Modern "Mother Goose" Attempts to Unravel the Flight of the Bar-Headed Goose
Jessica Meir studies how bar-headed geese fly, leading flight-training sessions with goslings.
CREDIT: Jessica Meir, Scripps Institution of Oceanography at UCSD
This Research in Action article was provided to LiveScience in partnership with the National Science Foundation.
Bar-headed geese accomplish the extraordinary feat of migrating over the Himalayan mountain range twice a year, flying between their wintering grounds in southern Asia to their breeding grounds in the central Asian highlands. These birds have even been spotted over the summit of Mt. Everest, where oxygen levels are only about one-third that at sea level.
In order to better understand the exceptional physiological capability of bar-headed geese, Dr. Jessica Meir of the University of British Columbia (UBC) embarked upon a study with the goal of flying bar-headed geese in a wind tunnel, while monitoring various aspects of their physiology.
Meir traveled to the Sylvan Heights Waterfowl Park in North Carolina to seek the bar-headed geese for her study, arriving just in time for the hatching of this year's bar-head recruits. Because she was the first person or thing that the goslings set eyes upon after they were born, the imprinting process was set in motion and Meir began her role as "Mother Goose."
Over the last seven months, Meir has spent her days with the gaggle, bonding with them and taking them on walks and outings. And when the birds began flying, she began leading flight training sessions on a scooter with a bird at her side, at speeds ranging from 20 to 35 mph.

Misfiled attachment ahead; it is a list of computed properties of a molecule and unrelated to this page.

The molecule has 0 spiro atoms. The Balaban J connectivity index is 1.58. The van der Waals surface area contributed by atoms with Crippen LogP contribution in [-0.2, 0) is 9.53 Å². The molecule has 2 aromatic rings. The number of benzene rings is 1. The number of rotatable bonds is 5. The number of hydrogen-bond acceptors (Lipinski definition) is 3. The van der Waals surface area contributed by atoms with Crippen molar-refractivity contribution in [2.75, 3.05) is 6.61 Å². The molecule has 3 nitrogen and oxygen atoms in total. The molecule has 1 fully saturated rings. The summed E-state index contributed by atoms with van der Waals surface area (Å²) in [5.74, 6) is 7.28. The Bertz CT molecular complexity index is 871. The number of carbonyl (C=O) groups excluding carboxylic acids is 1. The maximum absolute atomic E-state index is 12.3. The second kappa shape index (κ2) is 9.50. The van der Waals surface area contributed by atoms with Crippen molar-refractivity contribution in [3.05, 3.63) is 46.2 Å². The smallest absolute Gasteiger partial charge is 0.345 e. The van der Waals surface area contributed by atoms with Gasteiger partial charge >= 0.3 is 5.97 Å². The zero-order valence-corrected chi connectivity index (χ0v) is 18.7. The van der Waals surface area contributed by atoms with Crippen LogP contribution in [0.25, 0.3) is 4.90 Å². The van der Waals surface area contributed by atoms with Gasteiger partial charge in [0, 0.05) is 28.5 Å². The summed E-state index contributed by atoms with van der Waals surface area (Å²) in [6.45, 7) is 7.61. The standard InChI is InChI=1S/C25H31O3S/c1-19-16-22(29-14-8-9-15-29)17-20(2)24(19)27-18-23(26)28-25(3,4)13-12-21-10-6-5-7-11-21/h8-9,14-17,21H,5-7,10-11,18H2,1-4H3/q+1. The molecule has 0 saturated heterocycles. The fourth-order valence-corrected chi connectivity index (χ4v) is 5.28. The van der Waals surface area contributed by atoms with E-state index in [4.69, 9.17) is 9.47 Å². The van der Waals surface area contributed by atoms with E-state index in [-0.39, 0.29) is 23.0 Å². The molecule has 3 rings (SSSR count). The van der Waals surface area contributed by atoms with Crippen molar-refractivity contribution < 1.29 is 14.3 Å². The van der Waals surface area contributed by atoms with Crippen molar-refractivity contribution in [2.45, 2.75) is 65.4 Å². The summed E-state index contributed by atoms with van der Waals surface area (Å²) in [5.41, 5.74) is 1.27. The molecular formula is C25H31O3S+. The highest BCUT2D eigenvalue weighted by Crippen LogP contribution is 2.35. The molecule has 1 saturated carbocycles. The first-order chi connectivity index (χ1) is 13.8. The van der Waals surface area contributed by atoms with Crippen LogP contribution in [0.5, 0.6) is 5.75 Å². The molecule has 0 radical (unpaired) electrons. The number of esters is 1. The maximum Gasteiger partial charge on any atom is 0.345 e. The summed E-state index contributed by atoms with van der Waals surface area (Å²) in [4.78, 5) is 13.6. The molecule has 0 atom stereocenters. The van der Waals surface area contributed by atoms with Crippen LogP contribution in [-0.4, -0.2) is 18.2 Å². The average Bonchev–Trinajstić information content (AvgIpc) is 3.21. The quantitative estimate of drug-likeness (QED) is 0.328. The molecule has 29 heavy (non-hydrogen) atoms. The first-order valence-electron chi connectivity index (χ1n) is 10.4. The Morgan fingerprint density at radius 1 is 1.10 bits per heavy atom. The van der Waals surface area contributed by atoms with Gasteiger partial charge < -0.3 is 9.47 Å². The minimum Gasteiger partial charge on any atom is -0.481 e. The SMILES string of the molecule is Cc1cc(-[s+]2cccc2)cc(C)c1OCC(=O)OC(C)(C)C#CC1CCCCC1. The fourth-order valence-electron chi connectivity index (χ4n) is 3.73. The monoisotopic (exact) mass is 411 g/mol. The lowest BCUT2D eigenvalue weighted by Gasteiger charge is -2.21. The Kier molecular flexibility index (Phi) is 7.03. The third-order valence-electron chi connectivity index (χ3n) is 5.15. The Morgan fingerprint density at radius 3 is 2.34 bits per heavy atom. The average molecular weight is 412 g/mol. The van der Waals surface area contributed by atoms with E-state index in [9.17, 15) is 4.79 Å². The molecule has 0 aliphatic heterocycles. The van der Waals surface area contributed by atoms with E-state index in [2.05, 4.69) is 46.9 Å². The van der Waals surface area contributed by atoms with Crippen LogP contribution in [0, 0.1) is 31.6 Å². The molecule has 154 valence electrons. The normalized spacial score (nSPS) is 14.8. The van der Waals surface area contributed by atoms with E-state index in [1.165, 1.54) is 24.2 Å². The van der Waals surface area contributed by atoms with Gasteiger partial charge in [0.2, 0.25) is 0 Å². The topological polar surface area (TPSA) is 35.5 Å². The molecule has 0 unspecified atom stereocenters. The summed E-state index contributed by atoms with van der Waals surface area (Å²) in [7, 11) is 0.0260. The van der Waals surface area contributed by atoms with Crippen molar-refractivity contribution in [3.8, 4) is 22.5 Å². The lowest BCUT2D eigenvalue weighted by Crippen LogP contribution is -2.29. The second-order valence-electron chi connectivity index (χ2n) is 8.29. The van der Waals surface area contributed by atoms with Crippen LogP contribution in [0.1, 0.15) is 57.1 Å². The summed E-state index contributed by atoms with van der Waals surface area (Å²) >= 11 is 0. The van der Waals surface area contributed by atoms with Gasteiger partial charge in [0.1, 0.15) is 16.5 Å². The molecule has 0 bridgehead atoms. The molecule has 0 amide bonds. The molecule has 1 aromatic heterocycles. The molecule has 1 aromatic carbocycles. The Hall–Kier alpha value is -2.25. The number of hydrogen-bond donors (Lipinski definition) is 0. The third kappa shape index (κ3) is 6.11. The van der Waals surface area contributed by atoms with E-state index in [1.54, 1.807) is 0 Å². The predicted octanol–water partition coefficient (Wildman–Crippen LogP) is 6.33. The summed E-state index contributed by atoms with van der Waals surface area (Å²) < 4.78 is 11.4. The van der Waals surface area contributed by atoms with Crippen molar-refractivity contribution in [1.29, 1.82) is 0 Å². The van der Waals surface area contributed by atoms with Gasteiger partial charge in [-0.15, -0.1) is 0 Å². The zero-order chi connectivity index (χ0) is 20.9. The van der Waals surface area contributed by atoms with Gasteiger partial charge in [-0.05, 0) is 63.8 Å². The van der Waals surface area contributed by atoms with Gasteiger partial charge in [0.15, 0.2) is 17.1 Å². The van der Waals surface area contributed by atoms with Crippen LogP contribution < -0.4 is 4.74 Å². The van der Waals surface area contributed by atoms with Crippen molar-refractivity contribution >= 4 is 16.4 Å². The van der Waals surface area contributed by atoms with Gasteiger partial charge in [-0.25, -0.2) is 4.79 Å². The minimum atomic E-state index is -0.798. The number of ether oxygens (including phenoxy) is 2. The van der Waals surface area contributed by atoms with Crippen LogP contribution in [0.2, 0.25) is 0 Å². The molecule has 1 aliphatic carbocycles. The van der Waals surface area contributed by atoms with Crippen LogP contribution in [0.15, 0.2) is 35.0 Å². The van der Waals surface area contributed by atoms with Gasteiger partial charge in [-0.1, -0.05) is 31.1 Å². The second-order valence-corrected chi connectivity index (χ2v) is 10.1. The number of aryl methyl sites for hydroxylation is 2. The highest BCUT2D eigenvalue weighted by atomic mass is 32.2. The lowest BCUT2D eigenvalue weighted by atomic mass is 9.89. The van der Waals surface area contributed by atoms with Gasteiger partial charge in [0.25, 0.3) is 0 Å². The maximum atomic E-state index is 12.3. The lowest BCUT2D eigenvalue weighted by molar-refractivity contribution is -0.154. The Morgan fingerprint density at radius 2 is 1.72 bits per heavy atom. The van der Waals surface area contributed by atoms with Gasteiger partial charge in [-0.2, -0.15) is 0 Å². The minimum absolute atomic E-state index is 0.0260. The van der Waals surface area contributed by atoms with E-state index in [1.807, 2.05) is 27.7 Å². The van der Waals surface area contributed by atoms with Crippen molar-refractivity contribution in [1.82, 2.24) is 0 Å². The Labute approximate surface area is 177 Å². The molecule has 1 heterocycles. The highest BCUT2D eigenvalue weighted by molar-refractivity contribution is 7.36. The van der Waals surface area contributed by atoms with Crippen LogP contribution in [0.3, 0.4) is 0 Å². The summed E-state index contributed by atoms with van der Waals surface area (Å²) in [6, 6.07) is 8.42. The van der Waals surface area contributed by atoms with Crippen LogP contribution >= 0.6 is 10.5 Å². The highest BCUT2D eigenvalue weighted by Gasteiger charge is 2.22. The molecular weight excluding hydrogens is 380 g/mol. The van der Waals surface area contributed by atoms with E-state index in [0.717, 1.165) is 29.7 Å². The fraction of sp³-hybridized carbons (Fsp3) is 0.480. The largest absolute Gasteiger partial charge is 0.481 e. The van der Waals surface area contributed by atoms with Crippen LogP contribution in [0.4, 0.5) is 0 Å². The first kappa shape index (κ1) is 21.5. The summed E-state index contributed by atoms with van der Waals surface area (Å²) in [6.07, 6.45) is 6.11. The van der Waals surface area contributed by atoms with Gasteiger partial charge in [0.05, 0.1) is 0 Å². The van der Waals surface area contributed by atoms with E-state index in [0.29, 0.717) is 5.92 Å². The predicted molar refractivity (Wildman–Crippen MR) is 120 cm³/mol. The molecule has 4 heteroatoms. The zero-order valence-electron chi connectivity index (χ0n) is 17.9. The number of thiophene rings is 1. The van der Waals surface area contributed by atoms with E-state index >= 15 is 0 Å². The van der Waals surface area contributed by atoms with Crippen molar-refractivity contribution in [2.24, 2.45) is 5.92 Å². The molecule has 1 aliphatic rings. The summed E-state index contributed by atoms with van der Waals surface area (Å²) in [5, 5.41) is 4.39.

It is hard to miss the excitement in Meir's eyes as she cruises down the road on her scooter, the wingtip of one of her goslings brushing her shoulder at times, as she stares into the eye of this magnificent bird in the midst of flight, just inches away from her.
When not busy with the flock, Meir is in the lab preparing equipment for the flight experiments, scheduled to begin soon in UBC's wind tunnel. This work, funded by a National Science Foundation International Research Fellowship Program grant, will be the first time physiological measurements will be made on this species while flying under conditions of low oxygen, like those experienced during their migration. For more, watch the video below.
Any opinions, findings, and conclusions or recommendations expressed in this material are those of the author and do not necessarily reflect the views of the National Science Foundation. See the Research in Action archive.
MORE FROM LiveScience.com